I didn’t want to see Kissing Jessica Stein when I heard what it was about. I thought it was going to be just another movie about a woman who gets left for a man, and I’d had enough of mainstream entertainment’s preoccupation with this particular theme. It’s homophobic and sexist, it reinforces that old patriarchal saw that lesbians and bisexual women just need to find the right man, and most importantly, it’s boring.
To be fair, lesbians are also overly preoccupied with this scenario, using it as an excuse to espouse bi-phobic rhetoric and to assure each other that while they don’t necessarily have a problem with bisexuality per se, they themselves would never actually date a bisexual woman, lest she leave them for…oh the horror!…a man.
As if being left for a woman is so much better. But I digress.
Since some of my best friends (and ex-girlfriends) are bisexual women who are neither dishonest, easily seduced, nor just waiting around for Mr. Right, I find these attitudes offensive, silly, and just plain ignorant. Which is why I was reluctant to see a film that appeared to encourage this kind of thinking.
But I was stuck in a hotel room in Vegas with time to kill and there it was on Pay-Per-View, so I finally gave in and decided to watch it.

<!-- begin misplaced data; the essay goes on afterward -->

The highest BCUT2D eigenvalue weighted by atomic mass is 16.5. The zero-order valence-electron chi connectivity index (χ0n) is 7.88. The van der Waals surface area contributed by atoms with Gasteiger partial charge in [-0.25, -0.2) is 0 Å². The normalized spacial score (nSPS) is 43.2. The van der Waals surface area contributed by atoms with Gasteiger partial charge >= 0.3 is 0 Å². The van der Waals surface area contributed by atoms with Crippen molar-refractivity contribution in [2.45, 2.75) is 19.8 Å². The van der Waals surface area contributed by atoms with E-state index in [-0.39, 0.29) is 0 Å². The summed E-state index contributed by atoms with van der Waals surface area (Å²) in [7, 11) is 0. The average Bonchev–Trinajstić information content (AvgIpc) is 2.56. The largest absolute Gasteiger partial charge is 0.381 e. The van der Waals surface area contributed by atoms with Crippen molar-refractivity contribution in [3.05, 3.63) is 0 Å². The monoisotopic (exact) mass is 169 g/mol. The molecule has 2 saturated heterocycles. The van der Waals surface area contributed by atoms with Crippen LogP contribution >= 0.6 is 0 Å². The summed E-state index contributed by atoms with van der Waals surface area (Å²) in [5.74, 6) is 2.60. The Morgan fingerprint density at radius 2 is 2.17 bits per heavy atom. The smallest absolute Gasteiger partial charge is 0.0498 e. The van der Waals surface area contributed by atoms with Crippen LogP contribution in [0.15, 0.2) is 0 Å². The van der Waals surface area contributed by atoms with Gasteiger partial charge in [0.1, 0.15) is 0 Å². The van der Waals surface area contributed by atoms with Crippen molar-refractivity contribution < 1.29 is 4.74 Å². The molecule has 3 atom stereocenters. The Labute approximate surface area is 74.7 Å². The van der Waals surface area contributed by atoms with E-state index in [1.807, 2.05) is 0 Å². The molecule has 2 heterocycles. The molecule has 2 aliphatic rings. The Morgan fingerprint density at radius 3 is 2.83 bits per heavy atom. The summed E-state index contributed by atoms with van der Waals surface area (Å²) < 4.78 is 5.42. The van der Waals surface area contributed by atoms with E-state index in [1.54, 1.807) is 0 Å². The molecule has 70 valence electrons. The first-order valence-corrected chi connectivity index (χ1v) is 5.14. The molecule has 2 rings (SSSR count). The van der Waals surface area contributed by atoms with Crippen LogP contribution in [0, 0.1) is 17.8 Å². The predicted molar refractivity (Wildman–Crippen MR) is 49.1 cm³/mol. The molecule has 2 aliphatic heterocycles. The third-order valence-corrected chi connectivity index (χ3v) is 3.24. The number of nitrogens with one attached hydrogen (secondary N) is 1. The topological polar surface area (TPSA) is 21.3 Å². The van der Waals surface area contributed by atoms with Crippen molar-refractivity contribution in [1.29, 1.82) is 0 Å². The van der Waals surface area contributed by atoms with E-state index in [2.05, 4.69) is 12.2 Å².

It turned out to be the best bet I made all weekend.
Kissing Jessica Stein chronicles the relationship between two women, one “straight” and one bi. Jessica (the straight one, played by Jennifer Westfeldt) answers a personals ad placed by Helen (Heather Juergensen) one day on a lark. The women meet and, to their surprise (and everyone around them), end up in a relationship.
Their relationship eventually hits the rocks when Helen realizes that Jessica’s not as into the sexual aspect of the relationship as she is. Along the way, however, the viewer is treated to a thoughtful, warm, and funny drama about the line between romance and friendship, and how difficult it is sometimes to draw it.
Jessica is the kind of woman few heterosexual people want to know about – the woman who is basically straight but has had the occasional dalliance with another woman. Jessica is seduced by the best-friend quality she finds in Helen that she has been unable to find with a man, and she mistakes fleeting moments of sexual attraction for the enduring kind. Ultimately, both women come to realize that Jessica is more attracted more to the idea of Helen than to Helen herself, and that they both deserve better than that.
Helen is the kind of woman few lesbians want to admit exists – she has primarily dated men in the past but is attracted to both men and women, and genuinely open to dating either. She is also smart, attractive, and likeable, with a penchant for pushing herself and others to take risks and explore new ideas.
As the relationship between the two women unfolds, they both explore universal issues such as what they really want in a relationship, what is fair to ask of the other person, and how family and friends figure into the equation.